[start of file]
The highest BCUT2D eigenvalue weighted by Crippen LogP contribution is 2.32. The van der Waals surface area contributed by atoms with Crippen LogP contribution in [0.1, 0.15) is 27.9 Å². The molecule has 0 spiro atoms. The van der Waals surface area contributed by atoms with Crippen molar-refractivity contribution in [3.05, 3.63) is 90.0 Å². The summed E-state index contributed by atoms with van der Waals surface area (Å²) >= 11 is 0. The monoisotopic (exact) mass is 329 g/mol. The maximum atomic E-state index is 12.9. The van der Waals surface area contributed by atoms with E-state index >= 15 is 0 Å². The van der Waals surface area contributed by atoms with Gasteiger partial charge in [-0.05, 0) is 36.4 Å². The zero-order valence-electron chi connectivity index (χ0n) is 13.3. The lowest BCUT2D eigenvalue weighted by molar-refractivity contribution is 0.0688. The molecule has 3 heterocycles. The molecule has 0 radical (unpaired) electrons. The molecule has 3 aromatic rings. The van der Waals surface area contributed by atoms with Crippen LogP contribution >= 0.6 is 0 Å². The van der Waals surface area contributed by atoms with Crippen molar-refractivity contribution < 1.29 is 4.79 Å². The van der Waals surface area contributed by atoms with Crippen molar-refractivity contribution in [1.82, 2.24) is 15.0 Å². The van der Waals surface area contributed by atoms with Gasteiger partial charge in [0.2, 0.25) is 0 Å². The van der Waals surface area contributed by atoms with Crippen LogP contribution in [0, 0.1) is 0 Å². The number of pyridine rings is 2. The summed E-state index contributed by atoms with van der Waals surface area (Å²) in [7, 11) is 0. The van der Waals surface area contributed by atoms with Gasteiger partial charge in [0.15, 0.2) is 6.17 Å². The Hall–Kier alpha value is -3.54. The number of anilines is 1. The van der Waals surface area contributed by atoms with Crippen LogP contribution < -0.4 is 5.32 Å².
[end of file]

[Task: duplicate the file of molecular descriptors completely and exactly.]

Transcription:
The highest BCUT2D eigenvalue weighted by Crippen LogP contribution is 2.32. The van der Waals surface area contributed by atoms with Crippen LogP contribution in [0.1, 0.15) is 27.9 Å². The molecule has 0 spiro atoms. The van der Waals surface area contributed by atoms with Crippen molar-refractivity contribution in [3.05, 3.63) is 90.0 Å². The summed E-state index contributed by atoms with van der Waals surface area (Å²) >= 11 is 0. The monoisotopic (exact) mass is 329 g/mol. The maximum atomic E-state index is 12.9. The van der Waals surface area contributed by atoms with E-state index >= 15 is 0 Å². The van der Waals surface area contributed by atoms with Gasteiger partial charge in [-0.05, 0) is 36.4 Å². The zero-order valence-electron chi connectivity index (χ0n) is 13.3. The lowest BCUT2D eigenvalue weighted by molar-refractivity contribution is 0.0688. The molecule has 3 heterocycles. The molecule has 0 radical (unpaired) electrons. The molecule has 3 aromatic rings. The van der Waals surface area contributed by atoms with Crippen LogP contribution >= 0.6 is 0 Å². The van der Waals surface area contributed by atoms with Crippen molar-refractivity contribution < 1.29 is 4.79 Å². The van der Waals surface area contributed by atoms with Crippen molar-refractivity contribution in [1.82, 2.24) is 15.0 Å². The van der Waals surface area contributed by atoms with Gasteiger partial charge in [0.2, 0.25) is 0 Å². The van der Waals surface area contributed by atoms with Crippen LogP contribution in [0, 0.1) is 0 Å². The number of pyridine rings is 2. The summed E-state index contributed by atoms with van der Waals surface area (Å²) in [7, 11) is 0. The van der Waals surface area contributed by atoms with Gasteiger partial charge in [0.15, 0.2) is 6.17 Å². The Hall–Kier alpha value is -3.54. The number of anilines is 1. The van der Waals surface area contributed by atoms with Crippen LogP contribution < -0.4 is 5.32 Å².